14. stevenanderson says:

    Williams’ repeated and current shock at the public (and not just COE, AC, or even just Christian) outrage at him and his various views and statements illustrates his inability to function in his current position. He should listen to the calls for his resignation. Until then, any approach, any effort to salvage even small bits of the now shattered Communion that involve leadership from an ABC is dead on arrival. When all the king’s horses and all the king’s men can’t put it back together again, why pretend that Humpty Dumpty himself can make it happen?

  15. robroy says:

    dpierce (#11) asks, “So, freeze development of the Covenant… then what?”

    How about we dump the 2nd draft and state that until the invitations of the consecrators of Gene Robinson are rescinded, the covenant form will remain in the first draft? That would probably get the ditherer’s attention. (Well, maybe after the current fiasco blows over.)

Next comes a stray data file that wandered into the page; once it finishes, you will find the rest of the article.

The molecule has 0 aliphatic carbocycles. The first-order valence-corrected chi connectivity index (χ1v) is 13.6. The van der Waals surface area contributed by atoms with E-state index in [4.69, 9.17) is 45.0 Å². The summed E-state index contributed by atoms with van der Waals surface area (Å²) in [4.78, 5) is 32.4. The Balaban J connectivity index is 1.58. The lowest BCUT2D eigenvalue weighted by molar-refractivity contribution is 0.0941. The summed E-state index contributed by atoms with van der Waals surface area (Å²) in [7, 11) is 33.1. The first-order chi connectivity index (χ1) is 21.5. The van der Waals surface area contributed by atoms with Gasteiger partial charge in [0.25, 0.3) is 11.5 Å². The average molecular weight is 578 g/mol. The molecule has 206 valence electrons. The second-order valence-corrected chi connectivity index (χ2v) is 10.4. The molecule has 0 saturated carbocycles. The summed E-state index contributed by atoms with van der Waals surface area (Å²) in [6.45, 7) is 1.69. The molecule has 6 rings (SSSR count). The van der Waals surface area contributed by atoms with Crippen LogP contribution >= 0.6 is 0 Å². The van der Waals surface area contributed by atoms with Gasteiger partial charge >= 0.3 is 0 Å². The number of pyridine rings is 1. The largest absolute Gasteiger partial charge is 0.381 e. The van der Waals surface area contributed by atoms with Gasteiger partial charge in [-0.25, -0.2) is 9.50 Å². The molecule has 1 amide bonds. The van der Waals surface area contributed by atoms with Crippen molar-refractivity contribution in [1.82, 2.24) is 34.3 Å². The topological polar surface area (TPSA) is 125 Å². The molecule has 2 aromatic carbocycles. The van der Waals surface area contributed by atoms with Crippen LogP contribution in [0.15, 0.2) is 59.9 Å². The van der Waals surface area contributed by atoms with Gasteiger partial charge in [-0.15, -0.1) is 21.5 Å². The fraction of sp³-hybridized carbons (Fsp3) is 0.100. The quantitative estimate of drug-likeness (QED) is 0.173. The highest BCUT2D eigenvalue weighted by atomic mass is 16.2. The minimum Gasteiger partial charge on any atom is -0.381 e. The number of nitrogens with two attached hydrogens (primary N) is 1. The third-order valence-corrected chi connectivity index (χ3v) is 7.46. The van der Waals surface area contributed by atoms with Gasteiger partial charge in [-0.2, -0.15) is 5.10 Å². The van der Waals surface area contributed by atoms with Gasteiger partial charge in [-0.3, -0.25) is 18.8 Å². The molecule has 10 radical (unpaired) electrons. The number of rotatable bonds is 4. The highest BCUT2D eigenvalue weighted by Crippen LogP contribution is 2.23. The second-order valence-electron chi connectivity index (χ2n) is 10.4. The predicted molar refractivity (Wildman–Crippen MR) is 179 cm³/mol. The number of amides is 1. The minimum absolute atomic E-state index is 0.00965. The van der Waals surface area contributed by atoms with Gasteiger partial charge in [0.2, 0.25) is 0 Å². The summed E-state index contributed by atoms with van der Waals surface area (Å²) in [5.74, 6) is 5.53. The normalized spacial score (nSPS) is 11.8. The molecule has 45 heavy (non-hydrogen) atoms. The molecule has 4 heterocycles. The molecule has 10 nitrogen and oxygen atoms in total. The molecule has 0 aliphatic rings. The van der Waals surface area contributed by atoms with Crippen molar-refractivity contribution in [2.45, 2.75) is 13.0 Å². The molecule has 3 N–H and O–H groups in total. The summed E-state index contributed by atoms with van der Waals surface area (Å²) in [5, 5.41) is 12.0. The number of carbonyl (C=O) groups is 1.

16. C. Wingate says:

    14: Stop and listen to yourself for a minute. Do you honestly believe that if Rowan Williams resigns, we are going to get someone better? Personally, I think that the Labour PM will seize the chance to fix the mistake made at RW’s appointment, and replace him with someone who is aggressively liberal. It’s inconceivable that Durham or Rochester would be in the running; I think you’d be lucky to get Ebor, and heaven knows what he or for that matter any of them would do on St. Augustine’s throne. But they certainly won’t pick someone who they think is going to help the orthodox cause; the only reason things aren’t already worse is that they badly misjudged Williams.

  17. dpeirce says:

    Robroy (#15): ++Williams’ best move is to simply ignore you. Face it, he doesn’t NEED to please you about the covenant.

    C Wingate (#16): You’re damned if you do and damned if you don’t. I have to wonder if it would make any real difference either way.